Possibly they can use spinal tissue for that.
An interesting and relevant discussion with wheelchair users from a UK news program voices many of these same issues.
I knew deaf people have this philosophy, but that some paras and quads feel this way is news to me.:eek:
I agree. People keep telling my husband (C5/6) that he’ll be walking again. Not a chance. He was injured in 1977 and, even if a reliable treatment were available, I doubt it’d be offered to an SCI patient so far down the track.
Not the same at all. If becoming “fixed” were as seamless and easy as simply sticking a tiny little piece of equipment on one’s hip and being able to walk, I think many more people would choose to go that route. It is not JUST a “this is us now, let us be” mentality at work here, it is the acknowledgment that any such therapy that might bring about ambulation would require years and years and pain and suffering that people who have already well moved on and developed a life simply don’t want. Why would they?
And even it were offered, do you imagine he would want to subject himself to what would no doubt be the most painful, grueling, longest physical therapy he had ever undergone? For what ultimate end? To be able to hobble and wobble and shuffle and limp. Would that really be a “cure”?
I think he probably would. Whether he’d regret that decision is obviously unknown. Of course, in addition to having atrophied leg muscles to work on, he would also have to have extensive physiotherapy on his arms. I’m not at all sure that, given his age (57), he’d be up to it. But he’s a stubborn bugger, so he’d probably want the surgery/treatment.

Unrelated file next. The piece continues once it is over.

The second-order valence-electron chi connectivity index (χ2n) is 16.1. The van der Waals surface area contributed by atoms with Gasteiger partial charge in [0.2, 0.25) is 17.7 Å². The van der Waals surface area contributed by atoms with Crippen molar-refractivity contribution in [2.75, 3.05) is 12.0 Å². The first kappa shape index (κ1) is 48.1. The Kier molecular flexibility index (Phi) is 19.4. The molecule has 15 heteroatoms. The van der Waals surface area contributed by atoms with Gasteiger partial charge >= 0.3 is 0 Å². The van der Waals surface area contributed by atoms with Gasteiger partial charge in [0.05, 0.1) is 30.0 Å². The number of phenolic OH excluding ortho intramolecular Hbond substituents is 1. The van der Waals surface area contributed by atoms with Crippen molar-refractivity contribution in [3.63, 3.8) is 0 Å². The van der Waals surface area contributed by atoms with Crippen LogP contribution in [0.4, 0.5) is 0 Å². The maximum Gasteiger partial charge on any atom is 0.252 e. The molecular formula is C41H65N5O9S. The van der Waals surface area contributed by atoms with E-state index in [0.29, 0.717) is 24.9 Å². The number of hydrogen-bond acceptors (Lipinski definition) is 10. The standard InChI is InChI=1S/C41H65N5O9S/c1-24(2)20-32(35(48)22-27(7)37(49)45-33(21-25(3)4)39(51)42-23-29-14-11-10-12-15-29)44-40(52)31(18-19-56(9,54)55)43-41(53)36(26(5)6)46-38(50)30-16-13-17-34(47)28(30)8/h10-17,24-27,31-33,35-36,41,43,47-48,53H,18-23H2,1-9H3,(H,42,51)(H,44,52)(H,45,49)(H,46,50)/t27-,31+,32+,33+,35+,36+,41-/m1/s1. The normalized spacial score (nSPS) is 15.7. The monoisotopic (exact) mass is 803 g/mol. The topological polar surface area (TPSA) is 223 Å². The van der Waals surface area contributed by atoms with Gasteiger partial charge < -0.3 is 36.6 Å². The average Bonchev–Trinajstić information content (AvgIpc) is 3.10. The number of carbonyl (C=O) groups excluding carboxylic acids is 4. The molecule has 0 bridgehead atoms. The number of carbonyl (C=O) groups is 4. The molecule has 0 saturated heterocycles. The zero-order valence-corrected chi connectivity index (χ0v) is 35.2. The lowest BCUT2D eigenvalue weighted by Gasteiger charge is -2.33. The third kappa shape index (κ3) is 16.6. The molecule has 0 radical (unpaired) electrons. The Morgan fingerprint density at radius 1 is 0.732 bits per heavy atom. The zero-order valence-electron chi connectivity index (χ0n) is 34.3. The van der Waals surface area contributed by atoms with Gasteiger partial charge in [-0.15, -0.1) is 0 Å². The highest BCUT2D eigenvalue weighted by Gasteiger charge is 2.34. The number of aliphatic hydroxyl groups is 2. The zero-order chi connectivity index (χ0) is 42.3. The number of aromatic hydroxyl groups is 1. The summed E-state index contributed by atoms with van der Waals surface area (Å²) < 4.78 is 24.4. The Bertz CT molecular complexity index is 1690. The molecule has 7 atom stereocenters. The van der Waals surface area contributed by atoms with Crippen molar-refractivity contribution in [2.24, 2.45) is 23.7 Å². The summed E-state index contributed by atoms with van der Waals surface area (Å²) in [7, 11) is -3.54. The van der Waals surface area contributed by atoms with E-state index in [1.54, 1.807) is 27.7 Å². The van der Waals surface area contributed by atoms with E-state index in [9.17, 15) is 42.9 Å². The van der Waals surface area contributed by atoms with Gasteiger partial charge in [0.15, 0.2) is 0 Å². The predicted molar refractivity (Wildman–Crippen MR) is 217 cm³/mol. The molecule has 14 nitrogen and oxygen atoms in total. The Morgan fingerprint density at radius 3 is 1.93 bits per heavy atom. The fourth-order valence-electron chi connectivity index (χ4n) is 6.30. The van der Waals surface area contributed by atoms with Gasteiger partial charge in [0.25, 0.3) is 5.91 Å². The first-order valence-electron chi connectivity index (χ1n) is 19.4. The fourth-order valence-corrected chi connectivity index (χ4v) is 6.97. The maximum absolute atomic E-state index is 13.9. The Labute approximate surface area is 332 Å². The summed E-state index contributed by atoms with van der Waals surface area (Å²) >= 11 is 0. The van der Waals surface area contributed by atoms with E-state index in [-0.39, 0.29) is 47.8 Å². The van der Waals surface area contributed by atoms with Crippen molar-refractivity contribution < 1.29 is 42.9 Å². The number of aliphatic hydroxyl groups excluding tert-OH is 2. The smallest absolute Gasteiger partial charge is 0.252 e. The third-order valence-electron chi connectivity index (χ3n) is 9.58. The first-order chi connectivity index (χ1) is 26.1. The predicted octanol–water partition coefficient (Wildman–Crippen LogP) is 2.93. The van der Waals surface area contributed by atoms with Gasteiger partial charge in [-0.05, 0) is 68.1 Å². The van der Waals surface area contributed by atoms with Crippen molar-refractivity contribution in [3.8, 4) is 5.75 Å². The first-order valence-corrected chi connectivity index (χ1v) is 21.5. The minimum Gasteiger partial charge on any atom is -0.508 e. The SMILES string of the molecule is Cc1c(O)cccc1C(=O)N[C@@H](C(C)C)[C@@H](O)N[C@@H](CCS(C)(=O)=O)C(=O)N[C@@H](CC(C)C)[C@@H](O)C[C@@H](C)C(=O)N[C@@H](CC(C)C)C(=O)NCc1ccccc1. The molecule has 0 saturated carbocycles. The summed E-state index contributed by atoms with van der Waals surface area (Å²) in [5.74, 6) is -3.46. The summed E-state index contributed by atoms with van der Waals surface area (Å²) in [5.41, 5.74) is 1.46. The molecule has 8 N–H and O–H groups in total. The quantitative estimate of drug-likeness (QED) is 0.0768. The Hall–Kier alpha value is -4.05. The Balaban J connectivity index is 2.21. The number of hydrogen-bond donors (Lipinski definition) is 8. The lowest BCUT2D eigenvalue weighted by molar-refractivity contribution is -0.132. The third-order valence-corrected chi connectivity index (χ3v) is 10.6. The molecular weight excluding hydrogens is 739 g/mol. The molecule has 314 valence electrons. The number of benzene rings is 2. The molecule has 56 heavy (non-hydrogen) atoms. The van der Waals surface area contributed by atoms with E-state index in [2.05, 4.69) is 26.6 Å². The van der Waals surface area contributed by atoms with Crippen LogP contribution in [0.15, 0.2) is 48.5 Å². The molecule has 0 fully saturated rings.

Your point totally taken, Ambivalid.
Obviously, this is a nascent breakthrough in spinal cord regeneration, and the results being reported here came about with much toil and suffering on the part of the patient, but not without a more altruistic goal in medical research and progress.
Going from this not being a possibility or an option at all (because it didn’t exist), to something of promise for those to whom it makes sense—hopefully going from A-to-Z in this treatment will become shorter and less grueling as time and experimentation marches forward.
Also, besides regaining some movement, the article did mention some returning sensation, which I can only imagine might be more valuable to some?